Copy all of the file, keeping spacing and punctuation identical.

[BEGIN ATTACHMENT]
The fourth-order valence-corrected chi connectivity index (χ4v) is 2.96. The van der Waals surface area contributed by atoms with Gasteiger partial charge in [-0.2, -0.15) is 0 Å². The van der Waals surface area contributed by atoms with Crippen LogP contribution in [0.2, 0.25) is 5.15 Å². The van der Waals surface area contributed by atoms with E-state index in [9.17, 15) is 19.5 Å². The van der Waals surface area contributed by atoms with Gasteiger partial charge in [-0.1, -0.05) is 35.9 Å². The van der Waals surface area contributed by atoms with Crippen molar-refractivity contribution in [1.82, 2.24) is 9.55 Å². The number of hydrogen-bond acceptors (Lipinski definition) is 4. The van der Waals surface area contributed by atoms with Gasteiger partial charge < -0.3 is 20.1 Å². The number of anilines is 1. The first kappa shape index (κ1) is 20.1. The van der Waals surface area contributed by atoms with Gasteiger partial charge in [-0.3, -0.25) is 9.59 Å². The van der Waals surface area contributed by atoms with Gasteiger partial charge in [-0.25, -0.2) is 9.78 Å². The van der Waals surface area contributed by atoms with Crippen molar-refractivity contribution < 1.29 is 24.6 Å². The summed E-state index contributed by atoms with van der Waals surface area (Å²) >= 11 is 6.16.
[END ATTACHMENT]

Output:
The fourth-order valence-corrected chi connectivity index (χ4v) is 2.96. The van der Waals surface area contributed by atoms with Gasteiger partial charge in [-0.2, -0.15) is 0 Å². The van der Waals surface area contributed by atoms with Crippen LogP contribution in [0.2, 0.25) is 5.15 Å². The van der Waals surface area contributed by atoms with E-state index in [9.17, 15) is 19.5 Å². The van der Waals surface area contributed by atoms with Gasteiger partial charge in [-0.1, -0.05) is 35.9 Å². The van der Waals surface area contributed by atoms with Crippen molar-refractivity contribution in [1.82, 2.24) is 9.55 Å². The number of hydrogen-bond acceptors (Lipinski definition) is 4. The van der Waals surface area contributed by atoms with Gasteiger partial charge < -0.3 is 20.1 Å². The number of anilines is 1. The first kappa shape index (κ1) is 20.1. The van der Waals surface area contributed by atoms with Gasteiger partial charge in [-0.3, -0.25) is 9.59 Å². The van der Waals surface area contributed by atoms with Gasteiger partial charge in [-0.25, -0.2) is 9.78 Å². The van der Waals surface area contributed by atoms with Crippen molar-refractivity contribution < 1.29 is 24.6 Å². The summed E-state index contributed by atoms with van der Waals surface area (Å²) >= 11 is 6.16.